Friday, October 26, 2007

Out of print

Of the many little things I miss about life in the UK, one of the most difficult to come to terms with has been newspapers. Not that I expect to find the Sunday Post on sale at my corner store (the fact I've found a pub willing to show Scottish football matches is miracle enough), but it would be nice, on occasion, to get my hands on a daily with a horizon broader than the one I can see with my own eyes.

Unfortunately, the only newspaper for sale in almost every small store near my house is the local San Francisco Chronicle. Why is it that in a country with around 1,500 different daily newspapers, I am so often offered a choice of just one?

The answer is that the US newspaper market is very localised. The best-selling USA Today is the only truly national title, and its daily circulation of 2.5 million is around 500,000 copies less than that of Britain's biggest tabloid, The Sun.

Indeed, just four US newspapers manage an average circulation of over a million (the New York Times, Wall Street Journal and Los Angeles Times being the others), which is just one more than the UK's total (the aforementioned Sun, the similarly downmarket Daily Mirror, and the beneath-contempt Daily Mail). This is despite the fact that Britain has a population about a fifth of the size of the States. However, if you lower the circulation threshold to the 200,000-copy mark, US titles outnumber those in the UK by 64 to 12, which is a ratio more in line with what you might expect. (My circulation figures came from here and the Audit Bureau of Circulations.)

But this still doesn't explain why most shops here in San Francisco sell just one or, occasionally, two titles (the Chronicle's most common companion on the shelves being, oddly, the New York Times, which hails from a city 2,500 miles away). The store pictured above, which offers a choice of three, is a treasured find indeed. But where are the Bay Area's San Jose Mercury News and Oakland Tribune? Or the LA Times, Washington Post or even USA Today?

All this has been a rude culture shock for me after luxuriating in London's daily deluge of newsprint for many years. Corner shops there typically stock more than 10 national titles, in addition to a few local rags (such as the London-wide Evening Standard) and some ethnically focused journals (the Voice or Jewish Chronicle). Also, they almost always throw in a few papers from Ireland, Scotland or non-English speaking countries, perhaps just to show off.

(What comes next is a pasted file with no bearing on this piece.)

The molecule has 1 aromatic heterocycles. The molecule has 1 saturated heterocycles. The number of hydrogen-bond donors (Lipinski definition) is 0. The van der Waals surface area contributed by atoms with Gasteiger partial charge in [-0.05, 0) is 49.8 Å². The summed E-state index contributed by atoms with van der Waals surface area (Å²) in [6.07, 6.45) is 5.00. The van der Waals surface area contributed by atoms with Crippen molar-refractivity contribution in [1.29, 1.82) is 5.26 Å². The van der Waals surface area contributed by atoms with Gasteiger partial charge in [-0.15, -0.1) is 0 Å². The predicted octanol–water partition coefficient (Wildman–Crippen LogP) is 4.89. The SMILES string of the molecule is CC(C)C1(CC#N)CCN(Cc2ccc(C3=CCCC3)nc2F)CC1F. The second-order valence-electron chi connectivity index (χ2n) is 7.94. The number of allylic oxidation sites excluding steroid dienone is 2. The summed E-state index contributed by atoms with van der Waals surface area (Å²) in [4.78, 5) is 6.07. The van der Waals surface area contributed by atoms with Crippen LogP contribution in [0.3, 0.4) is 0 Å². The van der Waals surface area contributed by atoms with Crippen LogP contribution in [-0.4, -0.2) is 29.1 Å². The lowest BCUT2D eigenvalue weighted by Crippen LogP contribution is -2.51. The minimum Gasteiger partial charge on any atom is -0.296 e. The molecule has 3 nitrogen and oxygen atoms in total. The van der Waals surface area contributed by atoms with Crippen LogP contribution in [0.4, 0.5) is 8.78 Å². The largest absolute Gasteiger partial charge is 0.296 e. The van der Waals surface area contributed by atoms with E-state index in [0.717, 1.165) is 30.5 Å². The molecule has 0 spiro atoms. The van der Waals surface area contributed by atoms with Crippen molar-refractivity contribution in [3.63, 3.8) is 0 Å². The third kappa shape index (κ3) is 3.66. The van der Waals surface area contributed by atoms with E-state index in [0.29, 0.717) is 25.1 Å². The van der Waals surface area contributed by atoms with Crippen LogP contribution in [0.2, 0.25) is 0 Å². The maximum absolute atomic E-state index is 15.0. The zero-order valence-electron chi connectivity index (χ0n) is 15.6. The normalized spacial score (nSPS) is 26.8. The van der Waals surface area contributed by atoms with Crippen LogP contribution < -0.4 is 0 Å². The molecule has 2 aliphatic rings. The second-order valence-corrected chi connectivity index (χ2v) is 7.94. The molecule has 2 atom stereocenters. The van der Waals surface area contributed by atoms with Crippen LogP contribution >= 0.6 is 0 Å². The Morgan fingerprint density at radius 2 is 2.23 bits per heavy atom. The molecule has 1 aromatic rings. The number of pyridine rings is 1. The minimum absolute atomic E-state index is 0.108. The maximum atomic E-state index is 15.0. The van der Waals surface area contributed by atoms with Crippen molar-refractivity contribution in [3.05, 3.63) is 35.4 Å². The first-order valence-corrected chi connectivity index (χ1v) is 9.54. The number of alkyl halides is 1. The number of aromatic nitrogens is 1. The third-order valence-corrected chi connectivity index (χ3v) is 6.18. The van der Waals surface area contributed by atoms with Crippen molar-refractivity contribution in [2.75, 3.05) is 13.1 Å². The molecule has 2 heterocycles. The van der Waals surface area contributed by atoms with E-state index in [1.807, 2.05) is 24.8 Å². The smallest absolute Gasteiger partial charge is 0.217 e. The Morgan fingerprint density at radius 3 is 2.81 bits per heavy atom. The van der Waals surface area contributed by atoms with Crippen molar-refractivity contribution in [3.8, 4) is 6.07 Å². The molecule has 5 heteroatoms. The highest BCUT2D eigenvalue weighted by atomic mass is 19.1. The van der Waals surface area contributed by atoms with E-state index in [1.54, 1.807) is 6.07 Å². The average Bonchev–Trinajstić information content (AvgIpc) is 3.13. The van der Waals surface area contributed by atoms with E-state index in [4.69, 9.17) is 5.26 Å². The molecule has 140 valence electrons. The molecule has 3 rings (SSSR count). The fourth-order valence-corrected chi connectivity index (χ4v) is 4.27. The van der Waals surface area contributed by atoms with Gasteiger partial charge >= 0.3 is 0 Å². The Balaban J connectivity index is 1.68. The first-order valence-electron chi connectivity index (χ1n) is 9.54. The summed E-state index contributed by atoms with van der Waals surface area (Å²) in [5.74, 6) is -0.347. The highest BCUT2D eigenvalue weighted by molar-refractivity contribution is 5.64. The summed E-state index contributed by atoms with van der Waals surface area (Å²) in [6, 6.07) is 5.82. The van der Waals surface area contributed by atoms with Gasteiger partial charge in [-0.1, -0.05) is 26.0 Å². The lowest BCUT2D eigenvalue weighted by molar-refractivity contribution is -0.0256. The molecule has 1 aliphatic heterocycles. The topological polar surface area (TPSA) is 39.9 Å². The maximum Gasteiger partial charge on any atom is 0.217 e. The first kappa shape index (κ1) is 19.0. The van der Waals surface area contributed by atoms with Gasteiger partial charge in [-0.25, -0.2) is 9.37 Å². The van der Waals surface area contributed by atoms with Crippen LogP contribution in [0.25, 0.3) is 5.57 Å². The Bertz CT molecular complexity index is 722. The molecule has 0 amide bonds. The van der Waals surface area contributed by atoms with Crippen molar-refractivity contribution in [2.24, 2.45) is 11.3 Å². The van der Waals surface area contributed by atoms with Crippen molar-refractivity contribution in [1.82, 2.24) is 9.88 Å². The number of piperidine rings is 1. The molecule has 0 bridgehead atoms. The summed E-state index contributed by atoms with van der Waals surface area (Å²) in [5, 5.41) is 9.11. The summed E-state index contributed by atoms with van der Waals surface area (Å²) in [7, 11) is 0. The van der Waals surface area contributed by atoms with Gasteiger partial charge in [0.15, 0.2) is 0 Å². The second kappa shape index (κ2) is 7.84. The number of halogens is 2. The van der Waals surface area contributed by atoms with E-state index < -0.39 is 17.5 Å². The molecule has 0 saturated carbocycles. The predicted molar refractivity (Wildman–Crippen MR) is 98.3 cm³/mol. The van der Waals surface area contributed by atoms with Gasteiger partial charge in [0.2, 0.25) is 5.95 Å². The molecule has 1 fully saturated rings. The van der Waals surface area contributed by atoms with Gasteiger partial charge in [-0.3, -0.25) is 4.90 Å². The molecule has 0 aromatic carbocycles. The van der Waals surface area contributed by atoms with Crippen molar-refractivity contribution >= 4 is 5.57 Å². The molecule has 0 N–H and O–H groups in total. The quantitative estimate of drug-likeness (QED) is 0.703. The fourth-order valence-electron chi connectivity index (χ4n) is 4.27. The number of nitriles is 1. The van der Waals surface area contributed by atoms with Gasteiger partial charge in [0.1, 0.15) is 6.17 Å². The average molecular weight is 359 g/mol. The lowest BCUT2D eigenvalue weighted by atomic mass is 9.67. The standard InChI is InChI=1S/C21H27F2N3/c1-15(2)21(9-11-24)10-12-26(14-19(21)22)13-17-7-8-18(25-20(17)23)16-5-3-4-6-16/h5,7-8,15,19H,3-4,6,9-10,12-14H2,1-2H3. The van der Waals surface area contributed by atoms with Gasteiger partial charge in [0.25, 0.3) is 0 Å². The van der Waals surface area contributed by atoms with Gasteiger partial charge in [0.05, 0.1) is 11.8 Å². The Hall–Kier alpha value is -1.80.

Thankfully, it turns out that there is a very good newsagent just a few blocks from my new house. It's tiny, but has the widest selection of newsprint I've seen since arriving in the US over six months ago. It even has copies of the UK Guardian for sale, albeit a day or two late, and for a rather higher price than I'm used to paying.

Sigh. If only the publishers could invent some electronic version of their newspapers I could read for free via the internet. Eh? Oh...

Friday, October 19, 2007


Like Hoover in the UK, U-Haul has become a byword for the service it offers. But, as a Brit, my only previous contact with this removal behemoth was in American films and TV shows, where characters who move house never seem to want any generic rental truck: it is always a U-Haul.

The reality, of course, is far less glamorous than such starry introductions led me to expect. Our recent house move was split over two separate days, and the two trucks we hired had over a third of a million miles on the clock between them - and it showed.

They were both Arizona-registered GMC trucks of a characteristically American build: longer, wider and several tons heavier than they needed to be. The exaggerated proportions make you feel like a little kid in comparison. This feeling is magnified when get into the cab and instantly sink deep into the enormous, pillow-soft bench seat. This also causes the far end of the bonnet (and pretty much anything within 50 feet of it) to disappear behind the towering dashboard.

The wheezing engine of the first truck I hired managed to polish off an impressive six gallons of petrol in the space of just 40 miles, all driven at a necessarily pedestrian pace. Meanwhile, the slushy suspension of both trucks caused them to tilt drunkenly into corners, quickly displacing any less-than-perfectly packed cargo in the back. (U-Haul tries to turn this last peculiarity into a selling point, by writing the words “gentle-ride” on the side of the vans in big letters.)